PhD in Advanced Applications of Space-based Laser Systems at University of Strathclyde -

PhD in Advanced Applications of Space-based Laser Systems

University of Strathclyde PhD 3 Years Glasgow, United Kingdom

Job Description

This PhD project will investigate, theoretically and experimentally, the use of different space-based laser systems for debris removal, material extraction and analysis, asteroid manipulation and close proximity navigation. Based on the findings of the theoretical investigations, different space mission scenarios will be considered.

The project aligns with the current efforts of the ESA Space Situational Awareness and Clean Space Programmes, one of the main areas of research of the Aerospace Centre of Excellence within the department of Mechanical and Aerospace Engineering. At the Fraunhofer Centre for Applied Photonics increasing attention is being paid to the development of suitable and rugged laser and optical sensors and systems for space-borne applications and this Studentship will serve as a strong anchor point to the research at the University and provide a strong translational vehicle for the realisation, further technical development and operational deployment for crucial laser-based technologies. Furthermore, it will provide important input to the UK contribution to the U.N.-recommended Space Mission Planning and Advisory Group (SMPAG) on Planetary Defence and to the Inter-Agency Space Debris Coordination Committee.

The further development of space-based lasers is pursued for several applications within ESA. It is part of current technology development under technical domain 17-A for LIDAR and technical domain 16-C for optical communication as of the European Space Technology Masterplan. Preparatory work for space-based LIBS systems was furthermore undertaken in relation to a formerly considered LIBS system on the ExoMars 2018 mission, which was eventually replaced by a non-ablative Raman spectrometer. Research both in the direction of high-power space-based lasers and LIBS in particular remains of interest for ESA. The specific application for asteroid deflection is one of the key techniques foreseen to be studied within the scope of medium and long term technology development in the Space Sector.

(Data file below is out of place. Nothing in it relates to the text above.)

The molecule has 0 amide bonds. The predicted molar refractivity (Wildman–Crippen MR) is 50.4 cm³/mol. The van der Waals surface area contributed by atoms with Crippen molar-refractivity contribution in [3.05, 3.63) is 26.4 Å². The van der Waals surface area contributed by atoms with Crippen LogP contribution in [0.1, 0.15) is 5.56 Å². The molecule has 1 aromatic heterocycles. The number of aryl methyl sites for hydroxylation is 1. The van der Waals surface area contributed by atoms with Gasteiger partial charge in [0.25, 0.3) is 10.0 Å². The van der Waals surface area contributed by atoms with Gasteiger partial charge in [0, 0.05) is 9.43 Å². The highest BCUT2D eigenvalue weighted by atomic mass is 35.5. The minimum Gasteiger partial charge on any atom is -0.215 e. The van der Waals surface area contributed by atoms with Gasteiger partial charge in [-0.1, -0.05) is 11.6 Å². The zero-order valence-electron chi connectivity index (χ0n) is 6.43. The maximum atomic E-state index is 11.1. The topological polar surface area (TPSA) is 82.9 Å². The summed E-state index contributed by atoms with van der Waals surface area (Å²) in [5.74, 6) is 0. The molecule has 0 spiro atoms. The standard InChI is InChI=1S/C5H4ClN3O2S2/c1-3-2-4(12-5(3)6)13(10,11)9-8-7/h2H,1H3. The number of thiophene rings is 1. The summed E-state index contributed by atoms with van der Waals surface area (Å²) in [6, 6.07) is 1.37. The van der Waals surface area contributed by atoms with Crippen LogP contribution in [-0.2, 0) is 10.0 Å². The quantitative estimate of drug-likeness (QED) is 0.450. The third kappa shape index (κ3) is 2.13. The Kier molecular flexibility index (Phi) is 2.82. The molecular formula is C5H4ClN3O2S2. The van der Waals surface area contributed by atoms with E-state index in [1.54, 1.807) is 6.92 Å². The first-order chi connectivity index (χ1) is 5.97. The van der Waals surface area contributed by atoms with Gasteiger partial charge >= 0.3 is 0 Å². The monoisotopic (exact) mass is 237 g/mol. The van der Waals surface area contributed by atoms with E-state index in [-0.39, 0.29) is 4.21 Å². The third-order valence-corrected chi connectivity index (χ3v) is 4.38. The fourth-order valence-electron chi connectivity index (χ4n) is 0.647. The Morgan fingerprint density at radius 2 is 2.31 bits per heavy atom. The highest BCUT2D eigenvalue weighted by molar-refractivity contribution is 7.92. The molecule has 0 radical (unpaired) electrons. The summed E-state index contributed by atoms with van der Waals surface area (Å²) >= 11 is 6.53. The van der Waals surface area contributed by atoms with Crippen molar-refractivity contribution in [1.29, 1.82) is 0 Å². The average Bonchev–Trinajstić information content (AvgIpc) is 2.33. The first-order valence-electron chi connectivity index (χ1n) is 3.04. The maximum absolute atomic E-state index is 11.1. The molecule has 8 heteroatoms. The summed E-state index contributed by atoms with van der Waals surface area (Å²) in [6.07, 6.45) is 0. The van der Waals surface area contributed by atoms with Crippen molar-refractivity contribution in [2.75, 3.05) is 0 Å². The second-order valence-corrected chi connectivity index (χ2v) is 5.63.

Supervisor: Massimiliano Vasile, Aerospace Centre of Excellence, Department of Mechanical & Aerospace Engineering
Co-supervisor: John-Mark Hopkins, Fraunhofer Centre for Applied Photonics

Person Specification

Candidates should have (or expect to achieve) a minimum first class honours (or equivalent) undergraduate degree in a relevant engineering, mathematics or physics subject, and be highly motivated to undertake cutting-edge research in this field. Candidates with a background in Aerospace Engineering, Electrical and Electronic Engineering, ICT, Photonics and Physics.

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